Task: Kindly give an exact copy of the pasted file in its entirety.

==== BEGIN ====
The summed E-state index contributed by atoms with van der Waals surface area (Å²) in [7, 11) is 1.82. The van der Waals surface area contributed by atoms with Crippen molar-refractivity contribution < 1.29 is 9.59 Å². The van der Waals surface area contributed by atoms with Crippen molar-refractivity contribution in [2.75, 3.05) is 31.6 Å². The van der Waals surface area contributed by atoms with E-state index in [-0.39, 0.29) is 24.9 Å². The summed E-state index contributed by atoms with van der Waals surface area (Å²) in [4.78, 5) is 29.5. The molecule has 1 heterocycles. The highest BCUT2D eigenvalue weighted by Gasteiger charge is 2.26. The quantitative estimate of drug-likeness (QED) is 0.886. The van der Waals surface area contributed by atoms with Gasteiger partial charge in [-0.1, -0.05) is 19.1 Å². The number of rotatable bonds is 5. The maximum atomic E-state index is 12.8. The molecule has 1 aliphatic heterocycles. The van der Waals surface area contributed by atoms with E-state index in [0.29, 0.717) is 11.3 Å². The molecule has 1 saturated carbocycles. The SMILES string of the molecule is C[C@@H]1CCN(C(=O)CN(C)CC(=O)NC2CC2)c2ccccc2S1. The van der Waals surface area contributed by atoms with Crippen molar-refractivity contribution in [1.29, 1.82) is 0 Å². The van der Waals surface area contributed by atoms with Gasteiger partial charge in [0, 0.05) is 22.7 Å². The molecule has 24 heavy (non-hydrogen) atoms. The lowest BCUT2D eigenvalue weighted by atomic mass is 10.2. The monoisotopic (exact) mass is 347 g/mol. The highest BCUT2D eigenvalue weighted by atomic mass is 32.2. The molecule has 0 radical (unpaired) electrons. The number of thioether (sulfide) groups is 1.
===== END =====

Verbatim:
The summed E-state index contributed by atoms with van der Waals surface area (Å²) in [7, 11) is 1.82. The van der Waals surface area contributed by atoms with Crippen molar-refractivity contribution < 1.29 is 9.59 Å². The van der Waals surface area contributed by atoms with Crippen molar-refractivity contribution in [2.75, 3.05) is 31.6 Å². The van der Waals surface area contributed by atoms with E-state index in [-0.39, 0.29) is 24.9 Å². The summed E-state index contributed by atoms with van der Waals surface area (Å²) in [4.78, 5) is 29.5. The molecule has 1 heterocycles. The highest BCUT2D eigenvalue weighted by Gasteiger charge is 2.26. The quantitative estimate of drug-likeness (QED) is 0.886. The van der Waals surface area contributed by atoms with Gasteiger partial charge in [-0.1, -0.05) is 19.1 Å². The number of rotatable bonds is 5. The maximum atomic E-state index is 12.8. The molecule has 1 aliphatic heterocycles. The van der Waals surface area contributed by atoms with E-state index in [0.29, 0.717) is 11.3 Å². The molecule has 1 saturated carbocycles. The SMILES string of the molecule is C[C@@H]1CCN(C(=O)CN(C)CC(=O)NC2CC2)c2ccccc2S1. The van der Waals surface area contributed by atoms with Crippen molar-refractivity contribution in [1.29, 1.82) is 0 Å². The van der Waals surface area contributed by atoms with Gasteiger partial charge in [0, 0.05) is 22.7 Å². The molecule has 24 heavy (non-hydrogen) atoms. The lowest BCUT2D eigenvalue weighted by atomic mass is 10.2. The monoisotopic (exact) mass is 347 g/mol. The highest BCUT2D eigenvalue weighted by atomic mass is 32.2. The molecule has 0 radical (unpaired) electrons. The number of thioether (sulfide) groups is 1.